Nigerian Archbishop talks about genocide, GAFCON and the way forward for the Anglican Communion

May 5, 2020 by

by David W Virtue, Virtueonline:

An exclusive interview with Nigerian Archbishop Ben Kwashi.

The Rt. Rev. Ben Kwashi is the Archbishop of Jos, Nigeria. He also holds the title of General Secretary of GAFCON — the Global Anglican Future Conference — a title and office he took over in 2019 when he succeeded Archbishop Peter Jensen, former Archbishop of Sydney. He is a world traveler. He is married to Gloria and they have six children. He works closely with the chairman of GAFCON, the Most. Rev. Foley Beach.

VOL: Archbishop, Nigeria is Africa’s largest nation, it is an important economic hub, but it is a nation under extreme danger from within with violence and terror intensifying almost daily. What is your take on this?

KWASHI: The war on terror seems to me to have multi-dimensional international interests. Firstly: the sophisticated chain supply of weapons available to the terrorists should concern the world community. Secondly: the number of troops recruited by the terrorists for them to be able to resist the nations of Chad, Cameroon, Mali and Nigeria, and to hold their grounds for up to ten years, cannot by any stretch of the imagination be a small venture of a band of terrorists. Thirdly: that this “band of terrorists”, especially Boko Haram, has a single objective of Islamicizing Nigeria and has kept to that objective for ten years, should be a cause of concern not only to the Nigerian government, but also to the international community.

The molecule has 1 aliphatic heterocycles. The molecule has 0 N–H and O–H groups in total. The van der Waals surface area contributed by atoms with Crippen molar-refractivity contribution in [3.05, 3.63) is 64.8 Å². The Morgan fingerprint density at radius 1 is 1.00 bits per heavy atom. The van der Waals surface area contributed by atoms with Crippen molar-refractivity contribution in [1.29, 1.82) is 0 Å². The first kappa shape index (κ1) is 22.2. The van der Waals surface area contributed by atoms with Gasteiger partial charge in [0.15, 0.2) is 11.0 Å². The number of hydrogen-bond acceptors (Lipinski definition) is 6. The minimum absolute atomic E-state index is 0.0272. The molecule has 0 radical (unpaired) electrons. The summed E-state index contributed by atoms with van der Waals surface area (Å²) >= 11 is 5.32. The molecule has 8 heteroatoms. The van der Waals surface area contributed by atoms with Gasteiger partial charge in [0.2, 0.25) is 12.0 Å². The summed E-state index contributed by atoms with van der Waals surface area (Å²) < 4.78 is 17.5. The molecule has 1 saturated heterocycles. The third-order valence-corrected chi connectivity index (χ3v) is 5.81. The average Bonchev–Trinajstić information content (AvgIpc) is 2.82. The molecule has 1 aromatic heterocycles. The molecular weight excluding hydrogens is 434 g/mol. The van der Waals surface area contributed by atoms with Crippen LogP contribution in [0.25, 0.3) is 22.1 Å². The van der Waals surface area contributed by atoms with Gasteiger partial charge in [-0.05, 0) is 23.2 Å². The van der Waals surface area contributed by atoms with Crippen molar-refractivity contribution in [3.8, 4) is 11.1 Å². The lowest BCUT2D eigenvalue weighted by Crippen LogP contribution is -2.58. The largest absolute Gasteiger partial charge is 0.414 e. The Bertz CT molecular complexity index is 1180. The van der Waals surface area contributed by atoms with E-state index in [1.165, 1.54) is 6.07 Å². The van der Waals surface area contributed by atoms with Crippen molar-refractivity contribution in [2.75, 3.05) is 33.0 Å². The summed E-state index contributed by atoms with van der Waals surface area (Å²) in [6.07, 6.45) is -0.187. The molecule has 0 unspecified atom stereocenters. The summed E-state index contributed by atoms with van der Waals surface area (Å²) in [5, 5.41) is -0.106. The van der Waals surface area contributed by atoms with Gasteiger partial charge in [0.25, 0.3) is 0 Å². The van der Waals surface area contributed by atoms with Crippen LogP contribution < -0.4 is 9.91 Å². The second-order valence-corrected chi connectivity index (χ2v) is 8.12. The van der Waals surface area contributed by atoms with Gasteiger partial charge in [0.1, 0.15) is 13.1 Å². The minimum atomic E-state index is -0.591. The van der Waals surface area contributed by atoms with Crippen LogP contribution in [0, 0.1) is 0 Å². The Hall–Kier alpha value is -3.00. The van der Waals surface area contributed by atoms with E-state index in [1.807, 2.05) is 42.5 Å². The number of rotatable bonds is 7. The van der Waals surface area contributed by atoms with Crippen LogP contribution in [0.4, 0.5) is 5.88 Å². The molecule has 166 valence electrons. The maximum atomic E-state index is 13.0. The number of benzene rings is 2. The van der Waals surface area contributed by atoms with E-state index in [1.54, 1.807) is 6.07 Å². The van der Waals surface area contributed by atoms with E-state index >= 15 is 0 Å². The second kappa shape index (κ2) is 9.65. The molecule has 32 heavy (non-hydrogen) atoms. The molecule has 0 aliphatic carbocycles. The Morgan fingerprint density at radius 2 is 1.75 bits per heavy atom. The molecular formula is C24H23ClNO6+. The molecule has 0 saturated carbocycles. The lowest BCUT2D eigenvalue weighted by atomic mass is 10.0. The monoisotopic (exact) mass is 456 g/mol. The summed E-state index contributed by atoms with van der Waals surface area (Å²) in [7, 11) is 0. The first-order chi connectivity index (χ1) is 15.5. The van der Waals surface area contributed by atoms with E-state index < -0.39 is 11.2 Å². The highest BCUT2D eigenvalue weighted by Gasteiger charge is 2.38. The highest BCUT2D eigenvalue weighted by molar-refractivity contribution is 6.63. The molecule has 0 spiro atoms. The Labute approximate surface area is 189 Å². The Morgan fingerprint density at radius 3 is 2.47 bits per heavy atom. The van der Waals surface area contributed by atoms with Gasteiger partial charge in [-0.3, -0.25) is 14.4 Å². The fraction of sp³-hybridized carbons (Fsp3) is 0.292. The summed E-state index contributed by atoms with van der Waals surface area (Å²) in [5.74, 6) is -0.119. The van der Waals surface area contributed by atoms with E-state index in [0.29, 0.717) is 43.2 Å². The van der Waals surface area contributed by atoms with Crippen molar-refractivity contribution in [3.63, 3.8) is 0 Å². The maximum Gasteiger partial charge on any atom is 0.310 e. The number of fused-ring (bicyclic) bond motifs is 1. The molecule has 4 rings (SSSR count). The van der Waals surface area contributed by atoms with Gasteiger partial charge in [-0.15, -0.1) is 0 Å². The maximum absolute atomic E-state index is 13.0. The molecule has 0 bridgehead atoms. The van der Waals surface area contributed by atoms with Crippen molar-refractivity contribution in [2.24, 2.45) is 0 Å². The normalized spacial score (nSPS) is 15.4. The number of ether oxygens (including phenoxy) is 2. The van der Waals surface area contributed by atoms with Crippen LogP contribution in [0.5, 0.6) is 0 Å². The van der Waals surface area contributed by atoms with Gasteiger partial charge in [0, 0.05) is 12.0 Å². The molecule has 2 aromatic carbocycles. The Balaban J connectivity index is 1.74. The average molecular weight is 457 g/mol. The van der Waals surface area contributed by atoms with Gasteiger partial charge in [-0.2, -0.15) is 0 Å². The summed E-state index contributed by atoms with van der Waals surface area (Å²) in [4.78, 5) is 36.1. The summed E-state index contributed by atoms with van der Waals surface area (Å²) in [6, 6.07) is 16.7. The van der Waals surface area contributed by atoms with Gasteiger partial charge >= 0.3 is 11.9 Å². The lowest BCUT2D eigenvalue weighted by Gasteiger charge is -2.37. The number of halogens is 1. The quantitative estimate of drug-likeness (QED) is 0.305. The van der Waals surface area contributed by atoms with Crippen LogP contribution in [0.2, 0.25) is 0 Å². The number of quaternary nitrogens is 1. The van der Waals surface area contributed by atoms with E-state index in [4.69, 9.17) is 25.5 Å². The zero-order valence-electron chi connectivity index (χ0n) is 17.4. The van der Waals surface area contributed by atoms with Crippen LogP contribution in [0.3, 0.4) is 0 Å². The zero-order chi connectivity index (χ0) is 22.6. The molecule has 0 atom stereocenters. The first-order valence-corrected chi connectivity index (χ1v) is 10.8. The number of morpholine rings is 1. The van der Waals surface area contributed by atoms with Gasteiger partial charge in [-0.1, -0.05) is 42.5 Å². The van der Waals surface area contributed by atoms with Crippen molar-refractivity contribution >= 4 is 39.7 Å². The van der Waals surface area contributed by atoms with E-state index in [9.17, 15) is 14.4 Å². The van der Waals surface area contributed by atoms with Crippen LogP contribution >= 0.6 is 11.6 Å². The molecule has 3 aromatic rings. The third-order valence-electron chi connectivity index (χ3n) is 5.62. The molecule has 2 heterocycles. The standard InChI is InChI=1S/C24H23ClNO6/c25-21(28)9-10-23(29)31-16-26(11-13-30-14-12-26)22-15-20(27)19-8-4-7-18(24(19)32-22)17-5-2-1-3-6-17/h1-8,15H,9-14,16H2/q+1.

If Boko Haram terror were the only issue facing Nigeria it would be manageable, but another criminal band has emerged which is killing in a near unstoppable manner rural communities in the central regions and specifically Christian areas under the cover of Herdsmen. Unfortunately, both Nigeria and the international communities have adopted the narrative of farmer-herdsmen clashes, which in my opinion is most unhelpful in describing the true events as they are happening on ground.

As if that is not bad enough, a group of merciless bandits is killing recklessly in the north-west, destroying farmlands and villages and raiding communities. To cap all this is a new wave of the unscrupulous business of kidnapping in towns and cities in the country. Dealing with all these groups at the same time is no small task for nation building.

Read here

See also: Renowned Anglican Theologian & Historian Weighs the future of Orthodox Anglicanismby David W Virtue, Virtueonline {Review of new book by Gerald McDermott]

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